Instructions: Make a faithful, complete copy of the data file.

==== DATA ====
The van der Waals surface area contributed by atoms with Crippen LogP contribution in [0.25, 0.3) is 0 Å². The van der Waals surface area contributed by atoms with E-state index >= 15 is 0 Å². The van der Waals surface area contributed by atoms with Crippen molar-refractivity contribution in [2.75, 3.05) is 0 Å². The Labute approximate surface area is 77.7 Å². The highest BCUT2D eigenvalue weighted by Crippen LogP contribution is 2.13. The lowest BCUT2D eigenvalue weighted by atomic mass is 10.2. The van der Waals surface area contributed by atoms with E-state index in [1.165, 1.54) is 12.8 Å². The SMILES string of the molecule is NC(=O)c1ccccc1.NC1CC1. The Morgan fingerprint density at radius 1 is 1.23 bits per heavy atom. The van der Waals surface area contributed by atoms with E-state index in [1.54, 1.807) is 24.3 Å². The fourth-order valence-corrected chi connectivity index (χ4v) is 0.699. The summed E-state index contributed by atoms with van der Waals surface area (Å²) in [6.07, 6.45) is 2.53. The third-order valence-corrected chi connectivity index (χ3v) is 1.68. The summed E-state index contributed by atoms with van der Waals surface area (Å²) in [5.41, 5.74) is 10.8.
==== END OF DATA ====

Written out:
The van der Waals surface area contributed by atoms with Crippen LogP contribution in [0.25, 0.3) is 0 Å². The van der Waals surface area contributed by atoms with E-state index >= 15 is 0 Å². The van der Waals surface area contributed by atoms with Crippen molar-refractivity contribution in [2.75, 3.05) is 0 Å². The Labute approximate surface area is 77.7 Å². The highest BCUT2D eigenvalue weighted by Crippen LogP contribution is 2.13. The lowest BCUT2D eigenvalue weighted by atomic mass is 10.2. The van der Waals surface area contributed by atoms with E-state index in [1.165, 1.54) is 12.8 Å². The SMILES string of the molecule is NC(=O)c1ccccc1.NC1CC1. The Morgan fingerprint density at radius 1 is 1.23 bits per heavy atom. The van der Waals surface area contributed by atoms with E-state index in [1.54, 1.807) is 24.3 Å². The fourth-order valence-corrected chi connectivity index (χ4v) is 0.699. The summed E-state index contributed by atoms with van der Waals surface area (Å²) in [6.07, 6.45) is 2.53. The third-order valence-corrected chi connectivity index (χ3v) is 1.68. The summed E-state index contributed by atoms with van der Waals surface area (Å²) in [5.41, 5.74) is 10.8.